What does the Business committee do?

The Business Committee makes decisions on many aspects of House and select committee business. Every party is represented on the committee, and there is a general consensus supporting any decision made by the committee.  These decisions are published as determinations, and take effect from the time they are released. Every party is represented on the committee, and it makes its decisions on a basis of near-unanimity, which means that agreement is given by members representing the overwhelming majority of members of Parliament. This ensures that there is a general consensus supporting any decision made by the committee.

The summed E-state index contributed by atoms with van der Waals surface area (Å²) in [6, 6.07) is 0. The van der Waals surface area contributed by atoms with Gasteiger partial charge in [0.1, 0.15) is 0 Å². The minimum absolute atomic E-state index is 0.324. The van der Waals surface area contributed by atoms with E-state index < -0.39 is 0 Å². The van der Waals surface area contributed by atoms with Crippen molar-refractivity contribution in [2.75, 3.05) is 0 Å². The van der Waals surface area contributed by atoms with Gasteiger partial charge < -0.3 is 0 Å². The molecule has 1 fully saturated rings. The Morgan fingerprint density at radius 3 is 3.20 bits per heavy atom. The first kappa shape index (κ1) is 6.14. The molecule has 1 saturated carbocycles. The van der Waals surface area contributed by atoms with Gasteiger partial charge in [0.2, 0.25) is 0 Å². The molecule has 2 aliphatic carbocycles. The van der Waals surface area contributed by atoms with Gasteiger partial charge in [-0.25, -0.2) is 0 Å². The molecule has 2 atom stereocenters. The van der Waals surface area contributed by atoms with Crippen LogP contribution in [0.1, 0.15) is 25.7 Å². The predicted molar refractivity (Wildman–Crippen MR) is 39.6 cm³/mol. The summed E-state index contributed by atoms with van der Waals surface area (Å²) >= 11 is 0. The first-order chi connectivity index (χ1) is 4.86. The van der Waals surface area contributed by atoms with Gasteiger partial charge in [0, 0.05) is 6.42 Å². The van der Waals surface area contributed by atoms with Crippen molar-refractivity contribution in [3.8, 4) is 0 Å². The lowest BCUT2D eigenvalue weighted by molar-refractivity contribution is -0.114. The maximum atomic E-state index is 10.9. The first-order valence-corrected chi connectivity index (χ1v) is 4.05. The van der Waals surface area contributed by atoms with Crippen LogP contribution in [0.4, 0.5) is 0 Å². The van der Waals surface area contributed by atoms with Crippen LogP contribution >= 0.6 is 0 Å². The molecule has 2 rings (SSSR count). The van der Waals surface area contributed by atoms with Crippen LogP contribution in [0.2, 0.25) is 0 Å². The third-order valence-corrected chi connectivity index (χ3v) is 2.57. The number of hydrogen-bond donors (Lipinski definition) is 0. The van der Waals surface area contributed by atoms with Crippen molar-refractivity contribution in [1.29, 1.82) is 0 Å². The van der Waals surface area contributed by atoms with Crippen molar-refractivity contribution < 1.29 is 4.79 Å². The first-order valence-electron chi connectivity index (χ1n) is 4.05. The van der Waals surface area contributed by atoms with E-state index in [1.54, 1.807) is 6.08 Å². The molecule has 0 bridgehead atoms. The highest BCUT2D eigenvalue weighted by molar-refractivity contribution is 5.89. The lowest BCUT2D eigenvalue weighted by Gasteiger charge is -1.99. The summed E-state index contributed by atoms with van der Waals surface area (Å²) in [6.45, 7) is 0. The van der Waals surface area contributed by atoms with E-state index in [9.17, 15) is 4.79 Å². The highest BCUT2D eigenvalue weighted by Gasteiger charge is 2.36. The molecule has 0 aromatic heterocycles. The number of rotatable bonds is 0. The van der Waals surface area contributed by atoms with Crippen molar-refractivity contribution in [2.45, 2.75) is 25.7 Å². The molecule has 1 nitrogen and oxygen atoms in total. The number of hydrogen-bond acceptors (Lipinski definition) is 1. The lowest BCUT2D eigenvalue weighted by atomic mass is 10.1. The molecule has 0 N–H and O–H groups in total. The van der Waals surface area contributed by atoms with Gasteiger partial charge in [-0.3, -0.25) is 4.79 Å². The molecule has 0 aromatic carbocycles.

There are a wide variety of decisions that the Business Committee can make. It can determine when and how the debate of a particular item of business will proceed. This might include setting the number of speeches for particular debates, agreeing that a particular bill may progress to later stages faster than usual, or deciding when members’ maiden or valedictory statements are to take place. It can decide when an extended sitting will occur, and the business to be considered during that sitting. It agrees to a roster allocating oral questions and speeches in the general debate. Towards the end of each year, it recommends a sitting programme for the next year to be adopted by the House.

The committee also makes a number of decisions affecting select committees, including setting and changing the membership of committees, extending the date by which a committee must report a bill to the House, or allowing a committee to meet elsewhere in the country while the House is sitting.